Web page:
It has long been established that employers can be held to be responsible for the wrongdoing of their employees through vicarious liability. However, the facts and circumstances of the case will be relevant and therefore for those employees thinking that they can get away with murder (or an assault as in the following case) whilst in employment, should think again.

In the case of Ahmed Mohamud v WM Morrison Supermarkets Plc, it was held that Morrisons was not vicariously liable for the actions of its employee. The claimant was subjected to an unprovoked serious assault by the employee, Mr Khan, who worked in Morrison’s petrol station at a kiosk. The claimant asked the employee if he could print off some documents which he had stored on his memory stick. Mr Khan responded in an abusive fashion, including racist language and followed the claimant to his car, despite being told not to by his supervisor. He then carried out a violent assault on the claimant involving punches and kicks to the head.

Even though the events certainly happened whilst the employee was at work (potentially giving rise to vicarious liability through the employment relationship), the actions of the employee were not a part of his job, and therefore there was not a sufficiently close connection between the employee’s wrongdoing and the employment, which is the second ‘stage’ for vicarious liability. This case can be distinguished from cases where it is a part of the job to keep public order, for example a doorman on a nightclub or a railway ticket inspector, where it is more likely that the employers will be held liable for their employee’s actions. In the present case, Mr Khan’s job was no more than ensuring that the shop was in good running order and to assist people if at all possible. Mr Khan’s actions were therefore outside of the scope of his employment and were for reasons of his own.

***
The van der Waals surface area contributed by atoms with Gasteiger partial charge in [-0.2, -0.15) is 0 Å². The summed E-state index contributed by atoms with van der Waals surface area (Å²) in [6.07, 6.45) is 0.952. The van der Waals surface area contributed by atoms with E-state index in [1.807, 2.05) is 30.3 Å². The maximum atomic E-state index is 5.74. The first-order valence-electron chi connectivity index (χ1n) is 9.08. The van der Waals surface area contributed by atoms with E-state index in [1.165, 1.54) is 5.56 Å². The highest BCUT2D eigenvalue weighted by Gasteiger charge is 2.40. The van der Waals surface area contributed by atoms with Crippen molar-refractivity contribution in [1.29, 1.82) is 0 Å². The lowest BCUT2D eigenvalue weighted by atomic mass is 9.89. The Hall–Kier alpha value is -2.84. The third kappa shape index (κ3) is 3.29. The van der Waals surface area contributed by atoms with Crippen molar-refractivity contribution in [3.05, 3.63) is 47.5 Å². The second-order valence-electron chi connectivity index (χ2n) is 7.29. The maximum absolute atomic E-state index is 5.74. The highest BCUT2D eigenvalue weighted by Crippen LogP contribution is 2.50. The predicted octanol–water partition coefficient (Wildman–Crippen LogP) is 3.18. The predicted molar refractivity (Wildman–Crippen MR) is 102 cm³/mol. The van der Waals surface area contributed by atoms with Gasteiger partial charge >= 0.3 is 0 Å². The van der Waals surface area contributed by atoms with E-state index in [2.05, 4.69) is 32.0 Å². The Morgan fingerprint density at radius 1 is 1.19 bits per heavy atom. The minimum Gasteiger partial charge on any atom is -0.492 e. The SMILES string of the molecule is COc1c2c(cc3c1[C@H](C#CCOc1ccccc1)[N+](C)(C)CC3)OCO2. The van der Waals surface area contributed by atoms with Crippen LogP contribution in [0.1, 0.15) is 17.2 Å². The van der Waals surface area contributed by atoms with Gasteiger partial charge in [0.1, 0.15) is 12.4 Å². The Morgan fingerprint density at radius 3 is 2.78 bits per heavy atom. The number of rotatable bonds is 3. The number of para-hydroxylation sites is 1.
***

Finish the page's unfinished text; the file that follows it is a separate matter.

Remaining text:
This case establishes that the courts will look at the facts of each case to see whether it is fair and just to hold an employer vicariously liable for the actions of its employees. Employers may be able to help their case by showing that they have carried out all necessary training, such as equal opportunity training, to bolster their case against claimants seeking to dig their deep pockets for an employee’s actions.

If you would like any further information on this topic please contact one of the Edwin Coe Employment team.

Please note that this blog is provided for general information only. It is not intended to amount to advice on which you should rely. You must obtain professional or specialist advice before taking, or refraining from, any action on the basis of the content of this blog.

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